High deductible health plans aren’t to blame for rising healthcare costs
High Deductible Health Plans (HDHP) are causing some individuals to avoid seeking medical treatment because they cannot afford the out-of-pocket expenses, some experts suggest. The implication of this position is employers should only offer higher premium, traditional PPO style plans. This view is inaccurate and misguided as high deductible plans are a response to the issue, not the cause.
By any statistic, healthcare expenses and the cost of healthcare to consumers has gone up dramatically, outpacing inflation and wage growth. For example,
- According to the Kaiser Family Foundation, per capita spending on healthcare has gone from $2,000 in 1970 to $11,000 in 2018. This comparison is done in constant 2018 dollars.
- The American Journal of Managed Care reports that healthcare spending by families with large employer health plans has increased two times faster than workers’ wages over the last 10 years.
- The Milliman Medical Index reported that in 2018, the cost of healthcare for a typical American family of four covered by an average employer-sponsored preferred provider organization (PPO) plan is $28,166.
The increase in the cost of healthcare has been driven by less competition due to the consolidation of providers, significant year-over-year increases in prescription costs, and strategies designed to enable higher patient billing such as having out-of-network services in an in-network facility. For example, radiology treatments may be out of network in an in-network hospital.
These high costs are being passed onto employers through higher insurance premiums. To help manage the impact of increasing premiums on financial performance, employers have passed an increase in premium costs to their employees. Employers also began offering plan designs such as HDHPs, which lowered premiums, but offered higher deductibles and out-of-pocket expenses. Other plan designs such as narrow-network offerings helped to lower premiums by limiting where employees can seek care.
The healthcare consumerism movement began around 20 years ago, and consumer driven healthcare (CDH) began to gain momentum. CDH puts more responsibility on the consumer for decision making and paying for healthcare, which in theory encourages the consumer to make more informed, cost-conscious decisions. An HDHP with an HSA is one such plan design. Achieving the benefits of the CDH concept has been a bit choppy because the healthcare data, claims and pricing infrastructure was built between healthcare payers and providers — the consumer does not really know the cost of a service provided until long after the service is provided.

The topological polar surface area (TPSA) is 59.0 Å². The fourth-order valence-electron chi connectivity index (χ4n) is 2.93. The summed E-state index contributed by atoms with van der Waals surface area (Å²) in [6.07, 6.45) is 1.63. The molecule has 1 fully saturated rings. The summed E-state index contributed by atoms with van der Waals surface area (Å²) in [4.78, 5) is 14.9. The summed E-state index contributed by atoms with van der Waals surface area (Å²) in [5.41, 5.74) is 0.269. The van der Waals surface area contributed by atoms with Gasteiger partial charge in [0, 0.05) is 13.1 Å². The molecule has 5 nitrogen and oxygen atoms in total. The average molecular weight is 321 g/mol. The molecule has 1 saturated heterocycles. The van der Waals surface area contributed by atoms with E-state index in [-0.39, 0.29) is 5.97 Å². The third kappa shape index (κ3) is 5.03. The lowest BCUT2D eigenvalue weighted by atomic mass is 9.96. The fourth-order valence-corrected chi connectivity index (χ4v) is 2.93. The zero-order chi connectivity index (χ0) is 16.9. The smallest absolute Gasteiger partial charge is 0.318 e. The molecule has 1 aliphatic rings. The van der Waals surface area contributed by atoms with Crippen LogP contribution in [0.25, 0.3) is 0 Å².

The lack of healthcare cost transparency makes it very difficult for consumers to make informed, thoughtful decisions about the healthcare services they receive. While several very helpful transparency tools are available, the complexity of the service-claim-payment process can limit the benefit of the transparency tools.
While sticking to a traditional PPO plan limits the employees’ role in price-checking healthcare services, it also increases the premium costs for employers and employees, regardless of healthcare usage.
Instead of directing people to avoid HDHPs, a better way to address people skipping appropriate healthcare treatments is to make the cost of healthcare more affordable. A few changes that would make a huge impact:
- eliminating out-of-network services at a network facility.
- the healthcare industry embracing full transparency and providing pricing pre-service.
- evaluating strategies to manage the escalating costs of prescription medication.
- making health savings accounts (HSAs) available to all insured, not just those in certain high deductible plans.
Until some of the above structural changes are made, employers can help their employees today by shopping their health coverage each year, offer both a PPO and high deductible plan if possible, and provide assistance in helping them pick the right plan for their personal situation.